1. Great news last night: Dorothy Parvaz, a former PI journalist and current correspondent for Al Jazeera has been freed by the Iranian authorities. Parvaz had been detained, first by Syria and then by Iran, after she flew into Syria to cover the unrest there in late April.

Her final stop before arriving to freedom in Doha, Qatar last night? Solitary confinement in Tehran.

2. Controversial Bellevue city council member Kevin Wallace—a Kemper Freeman ally who's under investigation for conflicts of interest due to his support for an alternate light rail line that bypasses the city core and runs along some property he owns—appointed ideologue Republicans Diane Tebelius (the former chair of the state GOP) and John Carlson (KOMO talk jock) to the Bellevue Planning Commission yesterday with  the support of his conservative council allies Jennifer Roberston and Conrad Lee.

3. Seattle City Council president Richard Conlin predicts that if a King County Superior Court judge rules on Friday that a referendum on the deep-bore tunnel can go to the ballot, tunnel proponents will almost certainly appeal, potentially scuttling an August ballot measure or at least postponing it until November. "I would say it's a certainty that the state would appeal," Conlin says.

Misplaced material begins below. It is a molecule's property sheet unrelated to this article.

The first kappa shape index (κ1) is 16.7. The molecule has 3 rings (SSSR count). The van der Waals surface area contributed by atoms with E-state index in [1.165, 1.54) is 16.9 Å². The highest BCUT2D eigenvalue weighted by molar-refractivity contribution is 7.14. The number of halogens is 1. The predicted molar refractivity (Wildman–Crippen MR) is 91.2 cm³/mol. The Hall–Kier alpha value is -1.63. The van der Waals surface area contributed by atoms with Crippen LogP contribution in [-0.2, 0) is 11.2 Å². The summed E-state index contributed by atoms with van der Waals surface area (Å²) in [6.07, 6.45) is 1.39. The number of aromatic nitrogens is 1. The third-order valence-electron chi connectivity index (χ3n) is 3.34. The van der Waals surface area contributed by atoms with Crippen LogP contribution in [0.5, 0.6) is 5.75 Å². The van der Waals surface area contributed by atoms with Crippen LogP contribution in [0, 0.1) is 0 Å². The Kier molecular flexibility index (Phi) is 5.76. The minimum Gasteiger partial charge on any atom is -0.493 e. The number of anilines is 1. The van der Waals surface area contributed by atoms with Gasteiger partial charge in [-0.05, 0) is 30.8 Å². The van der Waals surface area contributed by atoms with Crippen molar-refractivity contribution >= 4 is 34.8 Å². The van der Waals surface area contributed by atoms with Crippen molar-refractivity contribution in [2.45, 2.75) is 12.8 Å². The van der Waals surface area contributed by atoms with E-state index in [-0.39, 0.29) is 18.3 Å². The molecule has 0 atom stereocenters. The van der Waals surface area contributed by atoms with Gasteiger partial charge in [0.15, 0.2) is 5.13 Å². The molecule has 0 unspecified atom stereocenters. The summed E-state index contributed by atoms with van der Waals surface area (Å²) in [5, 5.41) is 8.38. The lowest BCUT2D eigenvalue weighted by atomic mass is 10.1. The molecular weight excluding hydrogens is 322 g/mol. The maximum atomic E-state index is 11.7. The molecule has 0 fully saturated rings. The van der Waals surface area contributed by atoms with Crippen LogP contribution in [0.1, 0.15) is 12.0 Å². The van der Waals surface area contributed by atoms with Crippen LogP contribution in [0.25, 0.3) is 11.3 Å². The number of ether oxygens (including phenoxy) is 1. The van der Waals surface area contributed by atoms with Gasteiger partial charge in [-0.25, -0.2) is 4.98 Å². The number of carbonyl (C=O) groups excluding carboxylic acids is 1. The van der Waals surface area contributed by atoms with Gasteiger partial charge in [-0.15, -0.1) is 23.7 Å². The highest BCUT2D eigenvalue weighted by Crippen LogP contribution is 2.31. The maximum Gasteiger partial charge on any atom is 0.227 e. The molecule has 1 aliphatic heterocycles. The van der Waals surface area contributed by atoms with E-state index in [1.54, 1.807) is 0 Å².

If the judge rules in the tunnel proponents' favor, tunnel opponents could also appeal. But Conlin notes that the opponents won't have much time: The deadline for getting something on the August primary ballot---next Tuesday, May 24---is more constraining than the deadline for tunnel proponents to appeal and knock a referendum off the ballot.

4. Just when state senate budget chair Ed Murray thought he had a budget deal (Murray told PubliCola yesterday there could be an agreement as soon as tomorrow), he might be forgetting about a major problem: The June revenue forecast.

Fizz hears the state could be looking at another budget earthquake when the numbers for the next quarter are announced, which could potentially wipe out the state's  $700 million in reserves.

5. The PI reports that a pair of state legislators—including freshman Seattle Rep. David Frockt (D-46, N. Seattle)---motivated by the success of the Oklahoma City Thunder, are putting together a task force to figure out how to get an NBA team back in Seattle.